Occupational Therapy Services
The first step, is to have your child participate in an assessment. An assessment allows the therapist the opportunity to get to know your child, specifically as it relates to the parent’s concerns. An assessment may consist of both standardized and/or non-standardized tests that allows the therapist to determine your child’s strengths and weaknesses for fine motor skills, gross motor skills, and sensory processing. Based on the results of the assessment and discussion with the parent goals for therapy are then established.
We offer the following types of assessments:
Sensory motor assessment
This type of assessment consists of all the components of the fine motor assessment and gross motor screen, however, in addition, the parent will be asked to complete two questionnaires for review. The occupational therapist may also complete observations of your child’s play skills. This assessment requires two visits. The first is the assessment and the second visit is a consult session to review the results of the assessment, discuss your child’s sensory profile, and provide recommendations for home, school, and direct therapy if needed. Based on the information gathered at the second visit, a parent should be able to make an informed decision on how to proceed with their child’s care, either with a home program, direct intervention with a therapist or both. Parents will be provided with a summary report within 5-10 business days.
Functional skills assessment
This type of assessment is recommended when the primary concern consists of participation of functional skills such as dressing and toileting. Although the focus of the evaluation is on the functional skill the therapist may also complete a formal or informal evaluation of your child’s fine and gross motor skills to support these skills.
Fine motor and printing assessment with a gross motor screen.
This assessment will evaluate your child’s hand skills, printing skills, scissor skills, visuo-motor skills, and in-hand manipulation skills. In addition, we also complete a gross motor screen to look at upper body and core strength, balance, and coordination. Gross motor skills are the foundation to fine motor skills. This assessment is done on the first visit. Parents will be provided with a summary report within 5-10 business days.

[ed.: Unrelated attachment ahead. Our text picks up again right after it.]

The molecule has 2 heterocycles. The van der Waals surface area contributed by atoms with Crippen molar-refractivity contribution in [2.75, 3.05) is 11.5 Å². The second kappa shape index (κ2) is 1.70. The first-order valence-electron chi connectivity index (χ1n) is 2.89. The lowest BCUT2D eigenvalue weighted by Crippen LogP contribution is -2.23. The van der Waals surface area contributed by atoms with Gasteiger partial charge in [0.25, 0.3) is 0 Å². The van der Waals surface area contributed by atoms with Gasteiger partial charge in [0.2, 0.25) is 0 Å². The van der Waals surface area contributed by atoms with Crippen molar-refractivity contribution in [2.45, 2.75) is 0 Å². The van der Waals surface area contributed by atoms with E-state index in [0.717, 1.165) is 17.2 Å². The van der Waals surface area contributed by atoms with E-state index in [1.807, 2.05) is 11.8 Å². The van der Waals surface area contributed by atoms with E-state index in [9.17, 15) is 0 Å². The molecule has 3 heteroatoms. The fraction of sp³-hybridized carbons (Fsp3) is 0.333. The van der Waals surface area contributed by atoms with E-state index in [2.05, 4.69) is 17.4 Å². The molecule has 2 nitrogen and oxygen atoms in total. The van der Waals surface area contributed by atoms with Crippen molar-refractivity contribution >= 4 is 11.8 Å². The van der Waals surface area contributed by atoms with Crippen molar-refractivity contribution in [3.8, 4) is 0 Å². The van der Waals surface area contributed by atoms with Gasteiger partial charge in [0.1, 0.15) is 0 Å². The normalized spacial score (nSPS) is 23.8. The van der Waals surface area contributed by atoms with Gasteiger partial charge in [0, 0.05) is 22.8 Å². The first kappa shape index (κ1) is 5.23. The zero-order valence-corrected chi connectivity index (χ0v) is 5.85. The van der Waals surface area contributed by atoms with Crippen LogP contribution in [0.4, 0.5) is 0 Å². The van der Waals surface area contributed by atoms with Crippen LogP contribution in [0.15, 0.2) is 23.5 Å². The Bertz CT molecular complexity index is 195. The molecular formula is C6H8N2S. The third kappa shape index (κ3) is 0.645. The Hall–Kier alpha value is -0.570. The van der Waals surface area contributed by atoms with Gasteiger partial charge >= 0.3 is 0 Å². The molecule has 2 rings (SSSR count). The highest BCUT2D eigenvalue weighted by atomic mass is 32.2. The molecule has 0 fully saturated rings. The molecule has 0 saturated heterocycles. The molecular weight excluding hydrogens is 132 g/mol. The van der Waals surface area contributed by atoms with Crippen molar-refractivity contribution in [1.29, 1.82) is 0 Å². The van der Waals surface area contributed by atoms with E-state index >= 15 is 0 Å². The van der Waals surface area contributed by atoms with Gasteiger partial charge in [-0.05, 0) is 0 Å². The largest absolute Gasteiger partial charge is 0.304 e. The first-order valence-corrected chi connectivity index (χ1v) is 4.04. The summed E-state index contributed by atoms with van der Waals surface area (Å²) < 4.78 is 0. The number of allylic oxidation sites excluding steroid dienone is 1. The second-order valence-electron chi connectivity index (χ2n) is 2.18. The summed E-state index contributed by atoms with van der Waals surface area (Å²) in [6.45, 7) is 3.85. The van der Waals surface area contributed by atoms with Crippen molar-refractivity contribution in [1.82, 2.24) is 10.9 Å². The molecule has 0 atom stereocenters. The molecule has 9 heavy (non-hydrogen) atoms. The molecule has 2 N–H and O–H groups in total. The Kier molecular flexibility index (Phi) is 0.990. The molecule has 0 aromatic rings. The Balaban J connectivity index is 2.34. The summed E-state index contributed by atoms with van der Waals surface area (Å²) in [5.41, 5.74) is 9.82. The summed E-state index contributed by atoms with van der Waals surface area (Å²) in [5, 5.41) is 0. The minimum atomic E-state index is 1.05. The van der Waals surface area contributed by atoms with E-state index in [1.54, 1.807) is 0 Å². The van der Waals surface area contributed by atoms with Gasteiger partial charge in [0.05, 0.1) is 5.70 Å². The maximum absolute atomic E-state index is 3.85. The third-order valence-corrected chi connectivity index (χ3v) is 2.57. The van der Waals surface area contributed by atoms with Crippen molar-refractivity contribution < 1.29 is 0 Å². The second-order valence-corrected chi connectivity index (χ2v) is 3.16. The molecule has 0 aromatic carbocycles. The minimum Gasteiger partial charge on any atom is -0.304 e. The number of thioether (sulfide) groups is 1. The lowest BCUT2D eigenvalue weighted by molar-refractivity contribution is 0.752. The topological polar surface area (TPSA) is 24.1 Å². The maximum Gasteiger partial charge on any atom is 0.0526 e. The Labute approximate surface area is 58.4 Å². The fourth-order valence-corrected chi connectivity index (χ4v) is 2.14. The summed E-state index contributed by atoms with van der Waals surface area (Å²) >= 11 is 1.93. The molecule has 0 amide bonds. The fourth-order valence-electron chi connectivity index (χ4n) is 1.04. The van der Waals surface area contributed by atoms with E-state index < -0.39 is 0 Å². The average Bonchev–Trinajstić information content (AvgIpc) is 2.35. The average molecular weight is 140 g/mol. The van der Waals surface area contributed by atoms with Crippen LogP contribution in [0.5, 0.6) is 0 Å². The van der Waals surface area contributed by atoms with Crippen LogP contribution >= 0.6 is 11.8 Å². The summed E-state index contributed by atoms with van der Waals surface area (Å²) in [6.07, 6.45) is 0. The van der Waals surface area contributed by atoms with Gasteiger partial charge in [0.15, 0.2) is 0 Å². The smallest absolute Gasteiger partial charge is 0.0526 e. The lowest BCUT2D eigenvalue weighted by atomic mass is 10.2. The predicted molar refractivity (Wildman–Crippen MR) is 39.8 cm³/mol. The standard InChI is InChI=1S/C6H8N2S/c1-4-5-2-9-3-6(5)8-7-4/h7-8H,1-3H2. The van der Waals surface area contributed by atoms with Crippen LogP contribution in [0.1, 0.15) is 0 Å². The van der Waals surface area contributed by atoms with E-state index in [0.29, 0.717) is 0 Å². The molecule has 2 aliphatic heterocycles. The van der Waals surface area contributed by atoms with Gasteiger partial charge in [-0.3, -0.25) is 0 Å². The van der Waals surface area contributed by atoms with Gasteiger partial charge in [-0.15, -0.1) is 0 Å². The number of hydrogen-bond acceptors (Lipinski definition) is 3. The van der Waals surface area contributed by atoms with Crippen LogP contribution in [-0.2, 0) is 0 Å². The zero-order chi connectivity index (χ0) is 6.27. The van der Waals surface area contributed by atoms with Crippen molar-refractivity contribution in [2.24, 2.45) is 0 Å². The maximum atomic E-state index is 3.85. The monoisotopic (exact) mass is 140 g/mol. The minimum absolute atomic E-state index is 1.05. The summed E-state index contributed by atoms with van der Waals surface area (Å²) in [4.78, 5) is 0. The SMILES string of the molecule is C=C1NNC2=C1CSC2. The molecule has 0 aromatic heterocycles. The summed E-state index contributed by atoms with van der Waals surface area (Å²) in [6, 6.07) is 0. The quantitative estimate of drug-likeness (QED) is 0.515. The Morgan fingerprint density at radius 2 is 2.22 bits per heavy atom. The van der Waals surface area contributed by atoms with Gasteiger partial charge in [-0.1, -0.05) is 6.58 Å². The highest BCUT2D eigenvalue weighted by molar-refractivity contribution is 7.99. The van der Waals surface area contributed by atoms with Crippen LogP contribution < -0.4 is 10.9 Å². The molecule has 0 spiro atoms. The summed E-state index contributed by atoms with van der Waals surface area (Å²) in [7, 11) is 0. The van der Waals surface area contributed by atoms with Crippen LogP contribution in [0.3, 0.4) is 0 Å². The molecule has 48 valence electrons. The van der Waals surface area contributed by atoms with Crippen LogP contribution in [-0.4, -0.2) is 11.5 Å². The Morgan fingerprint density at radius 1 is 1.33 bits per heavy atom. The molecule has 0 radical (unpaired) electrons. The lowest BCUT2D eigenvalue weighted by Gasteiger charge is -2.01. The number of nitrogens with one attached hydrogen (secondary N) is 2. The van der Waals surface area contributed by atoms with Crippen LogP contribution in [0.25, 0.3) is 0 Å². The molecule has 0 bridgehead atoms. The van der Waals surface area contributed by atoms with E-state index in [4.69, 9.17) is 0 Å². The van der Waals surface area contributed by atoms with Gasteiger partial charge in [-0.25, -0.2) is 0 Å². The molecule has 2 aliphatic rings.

This type of assessment is best completed at home in your child’s natural environment. Set-up for the assessment will depend on your child’s age and parent concerns, and usually involves having the occupational therapist observe your child eat preferred and non-preferred foods. The occupational therapist will be considering factors such as sensory differences, oral motor skills, fine motor skills, posture and positioning as part of this appointment.
Infant motor development
We offer assessment and therapy sessions for infants who may be delayed in their gross and fine motor development. Many of our occupational therapists have additional training to support infants in their motor and sensory development. Please note, that a parent should always discuss concerns with their pediatrician first and your child’s pediatrician can request for a LHIN (OHIP covered) therapist to come to your home. As a result, as private therapists, our role is often to provide additional support between visits if needed.
Reading and spelling
Our occupational therapists can complete a short functional reading and spelling screen upon request. Occupational therapists are not tutors and although we have a strong medical rehabilitation background, we are not specifically trained in teaching academics. Many of of our occupational therapists at TCTC have additional training based on the Orton Gillingham Approach to Reading and Spelling that is integrated with printing/writing goals with a focus towards functional skills at school. We are able to complete a screen of your child’s ability to identify the sounds of the individual alphabet letters, vowel teams, diagraphs, and trigraphs, as well as basic reading and spelling skills. Our goal is to support children who would not otherwise be able to participate in regular tutoring sessions due to additional motor, cognitive, or sensory needs. Once a child is ready for tutoring, we defer to their expertise for on-going academic support.